M1 tanks may be too classified to be sent to Ukraine, here's why
The WarZone reported on Wednesday that the U.S. government is now preparing to send dozens of M1 Abrams tanks to the Ukrainian military. But this new delivery comes with its own fair share of issues as their complex electronic components and especially their gas turbine propulsion systems could make them troublesome to operate and maintain.
Why are M1s complicated to export to Ukraine?
No one yet knows what specific variant of the Abrams that Ukraine's military is set to receive. Still, some models contain depleted uranium ensuring they are not readily exportable even to major allies.
According to U.S. president Joe Biden, 31 M1 tanks will be sent to the Ukrainian armed forces that will be acquired through the Ukraine Security Assistance Initiative (USAI). The exact delivery schedule remains up in the air. However U.S. officials have confirmed the export and delivery process will take months, not mere weeks.
Also unclear is whether the M1s for Ukraine will be entirely new production tanks or if they will be refurbished versions. A lot will depend on the vehicles’ armor package but the development of this aspect of the tanks remains highly classified.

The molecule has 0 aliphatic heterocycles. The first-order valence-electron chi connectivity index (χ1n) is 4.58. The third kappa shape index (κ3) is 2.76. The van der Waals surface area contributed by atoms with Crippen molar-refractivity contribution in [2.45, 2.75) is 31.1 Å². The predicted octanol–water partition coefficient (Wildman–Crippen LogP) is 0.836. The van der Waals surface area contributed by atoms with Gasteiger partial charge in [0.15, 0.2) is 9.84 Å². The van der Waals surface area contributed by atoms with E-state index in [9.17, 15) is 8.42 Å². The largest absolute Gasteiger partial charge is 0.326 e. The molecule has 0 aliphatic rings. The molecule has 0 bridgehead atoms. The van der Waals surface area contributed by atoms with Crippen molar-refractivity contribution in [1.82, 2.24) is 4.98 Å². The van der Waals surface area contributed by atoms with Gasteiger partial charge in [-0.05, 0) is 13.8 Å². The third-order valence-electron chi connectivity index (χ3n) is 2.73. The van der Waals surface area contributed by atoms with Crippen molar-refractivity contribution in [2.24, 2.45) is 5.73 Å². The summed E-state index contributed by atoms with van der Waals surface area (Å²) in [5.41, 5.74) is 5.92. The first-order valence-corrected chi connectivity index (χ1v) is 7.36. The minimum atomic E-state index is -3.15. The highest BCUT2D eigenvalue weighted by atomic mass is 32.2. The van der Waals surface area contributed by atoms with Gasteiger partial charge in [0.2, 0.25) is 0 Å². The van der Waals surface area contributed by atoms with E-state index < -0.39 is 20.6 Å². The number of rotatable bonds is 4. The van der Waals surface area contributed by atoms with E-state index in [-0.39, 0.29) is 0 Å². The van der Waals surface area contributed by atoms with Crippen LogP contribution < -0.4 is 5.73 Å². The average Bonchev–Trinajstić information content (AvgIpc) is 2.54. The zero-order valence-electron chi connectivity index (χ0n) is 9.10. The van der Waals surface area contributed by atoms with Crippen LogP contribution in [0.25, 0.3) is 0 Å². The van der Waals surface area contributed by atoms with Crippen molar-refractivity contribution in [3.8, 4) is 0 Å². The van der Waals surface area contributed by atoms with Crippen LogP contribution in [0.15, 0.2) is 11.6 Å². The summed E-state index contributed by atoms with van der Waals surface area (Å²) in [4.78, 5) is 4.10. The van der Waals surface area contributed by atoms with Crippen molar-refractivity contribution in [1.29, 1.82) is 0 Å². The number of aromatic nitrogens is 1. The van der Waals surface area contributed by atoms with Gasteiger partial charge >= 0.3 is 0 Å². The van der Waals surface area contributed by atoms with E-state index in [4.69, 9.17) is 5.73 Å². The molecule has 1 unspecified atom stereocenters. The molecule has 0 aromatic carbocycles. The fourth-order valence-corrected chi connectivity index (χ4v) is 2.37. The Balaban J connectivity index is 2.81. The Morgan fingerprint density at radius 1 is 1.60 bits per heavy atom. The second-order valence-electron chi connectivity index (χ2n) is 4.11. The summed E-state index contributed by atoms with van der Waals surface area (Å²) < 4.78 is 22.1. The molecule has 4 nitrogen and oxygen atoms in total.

The original version of this armor was engineered under a top-secret Special Access Program (SAP) nicknamed Green Grape. In 1988, a now-declassified operational security guide stated the following on the "special armor" for the Abrams:
"If [the] Special Armor, including skirts and gunshields, is breached and the interior is exposed, a properly cleared (Secret) responsible individual will immediately cover the exposed area from view and initiate action to repair the breach by welding or will evacuate the exposed armor to a maintenance facility were repairs can be made."
Years later, the security around M1 tanks remains as tight as ever. This means limits will be put around how fast the U.S. government can supply any Abrams to Ukraine. Even if the M1s for Ukraine are refurbished versions taken out of obscurity from storage and rebuilt, they are still likely to have armor packages that will need significant alterations to be safe and operational.
Looking for the right expertise
As such, the Army is currently investigating hiring General Dynamics Land Systems (GDLS) to complete its tank changes. Hiring this firm was no easy task as three other candidates were rejected for a variety of reasons including having no “experience with the removal and installation of Abrams turret armor” and having no “access to the proper secure facilities to perform the work on depleted uranium armor."
In addition to requiring high expertise, changing the armors on M1 tanks is also expensive. The Army has estimated that the total cost of converting the tanks’ turrets would be nearly $6 million.
All this points towards the possibility that the delivery of M1 tanks to Ukrainian forces may not go as smoothly as planned. If the source of the tanks is from U.S. stocks many issues will need to be resolved before the tanks can be transferred. The question now becomes can the vehicles be delivered in time to make a difference in the attacks planned by Russia in the coming few months?
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